Monday, January 14, 2013

...Pants on Fire

Elvis and reality have left the building.

The hyper-partisan rants over the fiscal cliff were just the warm-up act for the triple play looming on the horizon. The triple issues of reining-in the debt limit, resolving the sequester, and extending the FY2013 Continuing Resolution seem to require triple the hyperbole.

Obama and Congressional Democrats are filling the air waves with victorious declarations about already reducing the federal deficit by $2.4 trillion. There are many creative tunes being played for this Conga Line.

The first is the timetable. Those who trumpet the $2.4 trillion only whisper “over the next ten years”. The trillion dollar number sounds large until you compare it to total federal spending of $44 trillion over the next ten years. That is a “whopping” 5.4% reduction in total spending. This assumes that the current decisions somehow bind four future Congresses and the next President.

Let’s look at the spending “cuts”. Obama and his supporters cite the Budget Control Act of 2010, which reinstates some of the spending targets from the 1985 Gramm-Rudman-Hollings Act. This is supposedly reducing various discretionary expenditures by $850 billion over the next ten years. Unfortunately, for the past 28 years, the spending targets of Gramm-Rudman-Hollings has been systematically ignored while the federal budget has tripled in size.

Obama supporters also assert that Congressional inaction and gridlock have resulted in Continuing Resolutions that leveled-off spending for a ten-year savings of $585 billion or $58.5 billion a year. This is creative bookkeeping at its best. Just one appropriation bill pushing for more than an inflationary increase in spending would erase these bogus budget savings.

Let’s take a moment to discuss inflation. Buried deep in the analytical tables of the Federal Budget is something called the “Current Services Analysis”. This is where zero-based budgets of the past went to die. “Current Services” is what budgeting should be, but never is. It is how much it would cost for the Federal Government to do exactly next year what it did the pervious year factoring in inflation escalators built into contracts and projects. This tracks to every person, project, program, office, vehicle, and building. The dirty little secret of Washington is that no one uses these numbers. The annual baseline offered by the Administration is well above “Current Services”. Both parties, while in the White House, play this game. Congress and interest groups then wail about budgets being cut when the Administration’s budget request is reduced even though these cuts never fully reduce the increase above “Current Services”. Thus spending ratchets higher no matter who is in charge.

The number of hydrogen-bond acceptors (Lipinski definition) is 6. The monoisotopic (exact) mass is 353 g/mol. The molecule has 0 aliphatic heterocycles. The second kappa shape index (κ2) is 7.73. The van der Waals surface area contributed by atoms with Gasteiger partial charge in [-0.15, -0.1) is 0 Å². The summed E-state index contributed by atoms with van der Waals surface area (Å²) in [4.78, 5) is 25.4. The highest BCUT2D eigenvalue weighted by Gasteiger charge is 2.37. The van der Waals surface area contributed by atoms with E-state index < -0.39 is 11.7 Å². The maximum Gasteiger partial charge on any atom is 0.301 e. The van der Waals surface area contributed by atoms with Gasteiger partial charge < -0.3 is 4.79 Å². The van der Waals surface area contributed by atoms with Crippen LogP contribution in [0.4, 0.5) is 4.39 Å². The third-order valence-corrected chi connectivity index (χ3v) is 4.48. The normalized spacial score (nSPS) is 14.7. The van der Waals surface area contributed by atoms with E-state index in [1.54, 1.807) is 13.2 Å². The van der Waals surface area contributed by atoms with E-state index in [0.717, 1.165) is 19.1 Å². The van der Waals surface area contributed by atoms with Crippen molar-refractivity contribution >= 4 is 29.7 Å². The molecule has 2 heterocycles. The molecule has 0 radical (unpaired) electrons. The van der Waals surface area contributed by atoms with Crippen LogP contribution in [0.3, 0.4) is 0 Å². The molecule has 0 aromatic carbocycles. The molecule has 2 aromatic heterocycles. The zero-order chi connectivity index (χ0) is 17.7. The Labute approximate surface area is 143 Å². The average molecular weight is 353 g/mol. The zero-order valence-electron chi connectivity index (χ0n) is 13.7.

This brings us to “Sequestration”. This $1.2 trillion over the next ten years poison pill of spending cuts was never designed to be real. Back in the summer of 2011, when raising the debt ceiling became a policy act instead of an administrative one, Congress and the Administration agreed to a “doomsday option” – the Sequester. The Sequester was designed to be so horrific that no one would ever want it to occur – thus forcing a real budget solution. Since everyone decided to avoid a real solution the Sequester looms large on the near horizon. Congress can always reverse itself and eliminate the Sequester with a “we were just kidding” floor vote. So trumpeting the Sequester as part of the $2.4 trillion over the next ten years reduction is also bending reality.

The other part of the victory dance is taking more money from Americans and giving it to the federal government. Believing that the federal government’s major problem is lack of our money is foundational to the Administration and Congressional Democrats. The recent tax increase generates $630 billion over the next ten years. In the past, any increase in federal receipts removed pressure to cut spending while increasing the urge to spend more.

The final assertion is that ripple effects of all these “savings” will reduce interest paid on the national debt $300 billion over the next ten years have as much to do with international money markets as they do on the total balance owed.

America braces for the next act in this most irresponsible fiscal fantasy.

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